Lawmakers asked insurers and doctors to find a solution on balance billing. They didn’t, and neither have lawmakers.
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The struggle over balance billing spilled into lawmakers laps on Thursday, leaving them to tussle over who should have to pay the bills that would otherwise go to patients. And they didn’t get far.
Balance billing occurs when patients, usually unknowingly, gets a bill from a provider that they thought was in-network and covered by their health plan. The most egregious occurrence is in the emergency room, when patients are rarely in a position to make sure their doctor is in-network, even if the hospital is.
Insurance company representatives and doctors’ groups were told by the Health Insurance Reform Commission to come up with a solution, or lawmakers would. They didn’t, and lawmakers haven’t seem to have had much luck coming up with a solution, either.
The insurers and doctors agreed that the patient shouldn’t be balance billed, but couldn’t agree on how doctors should ultimately be paid when they provide services to an out-of-network patient. Two bills presented to the House Commerce and Labor subcommittee on Thursday, sponsored by Dels. Kathy Byron, R-Bedford, and R. Lee Ware, R-Powhatan, offer two conflicting options.
“Everyone has really been trying to come together with a reasonable solution,” Byron said. “But of course when it deals with money, that’s always difficult to do because no one wants to let go too much. However, there have been some solutions that have come to the table. The question is: How much is it going to cost everyone?”
Ware is carrying the physicians’ bill, and several medical groups expressed their support for it. Under the terms of his bill, the doctors would be paid the average of similar payments in their region, according to information gathered from Virginia Health Information, which has data on how much services cost.
“We were trying to find something that’s more transparent when we were developing the language in our bill, something that was verified and less opaque,” said Dr. Trisha Anest, an emergency room physician and member of the Virginia College of Emergency Physicians. “This bill makes sure that physicians are still getting fair and adequate payment so our emergency rooms stay staffed.”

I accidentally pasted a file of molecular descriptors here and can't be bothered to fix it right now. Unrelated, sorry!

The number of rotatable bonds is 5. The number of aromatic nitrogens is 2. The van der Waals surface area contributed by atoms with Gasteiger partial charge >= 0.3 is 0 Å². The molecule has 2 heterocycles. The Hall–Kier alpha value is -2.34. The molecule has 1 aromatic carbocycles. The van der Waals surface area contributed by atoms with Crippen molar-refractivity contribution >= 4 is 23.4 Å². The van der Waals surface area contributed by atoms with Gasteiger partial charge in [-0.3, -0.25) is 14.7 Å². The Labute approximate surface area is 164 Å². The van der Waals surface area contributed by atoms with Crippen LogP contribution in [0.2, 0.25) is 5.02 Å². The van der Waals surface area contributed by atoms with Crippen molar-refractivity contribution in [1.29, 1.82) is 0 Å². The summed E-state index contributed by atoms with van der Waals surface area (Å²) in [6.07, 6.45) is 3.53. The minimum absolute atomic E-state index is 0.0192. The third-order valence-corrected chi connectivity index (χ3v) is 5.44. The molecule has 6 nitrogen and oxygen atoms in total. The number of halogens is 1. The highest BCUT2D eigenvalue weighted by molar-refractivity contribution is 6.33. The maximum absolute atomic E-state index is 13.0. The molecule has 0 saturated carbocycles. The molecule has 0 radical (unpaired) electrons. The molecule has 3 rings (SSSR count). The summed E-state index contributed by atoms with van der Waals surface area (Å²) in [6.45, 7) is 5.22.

The insurance companies were adamantly opposed to that option, though. Doug Gray, executive director of the Virginia Association of Health Plans, argued that doctors would be paid more under the calculation in Ware’s bill because, by using the regional average, the calculation would include networks that are paid more by the insurance companies because they offer more volume.
“Del. Ware’s bill basically gives providers a raise and an incentive to leave the network and stay out,” Gray said. “I don’t know why you’d ever join a network if you got paid more for being out of it than for being in it.”
He argued that the patient would ultimately bear the cost of paying physicians more because insurance companies would offset those charges in premiums.
By contrast, Byron’s bill would pay the doctors based on the average rate that the insurance company has already negotiated with other providers. It’s supported by the Virginia Association of Health Plans and several other groups representing insurance companies, who say the bill allows them to continue to create viable networks.
That payment option, though, doesn’t sit well with doctors’ groups.
“You leave all the determination of payment in the hands, largely, of the insurance company,” said Scott Johnson, a representative of the Medical Society of Virginia. “The ability of the providers to negotiate a fair in-network rate is going to be tilted in favor of the insurance company.”
Ultimately, lawmakers on the committee hit the same roadblocks that insurers and providers couldn’t overcome. They didn’t sift through the arguments and make their own decision on how the payments should be negotiated. Instead, Del. Terry Kilgore, R-Scott, suggested moving the bills to the full Commerce and Labor Committee and, in the meantime, giving the relevant parties more time to try and come to an agreement on their own.
Byron urged against that option.
“I don’t want to be disingenuous by you thinking there’s going to be some great compromise here,” she said. “There’s two different solutions. I find it hard, after six months, to think that there’s going to be something where we all of a sudden have a ‘Kumbaya’ moment. Now, if you want more lobbyists to come out and visit you, that will happen.”
But the subcommittee ultimately agreed to move both bills to the full committee.
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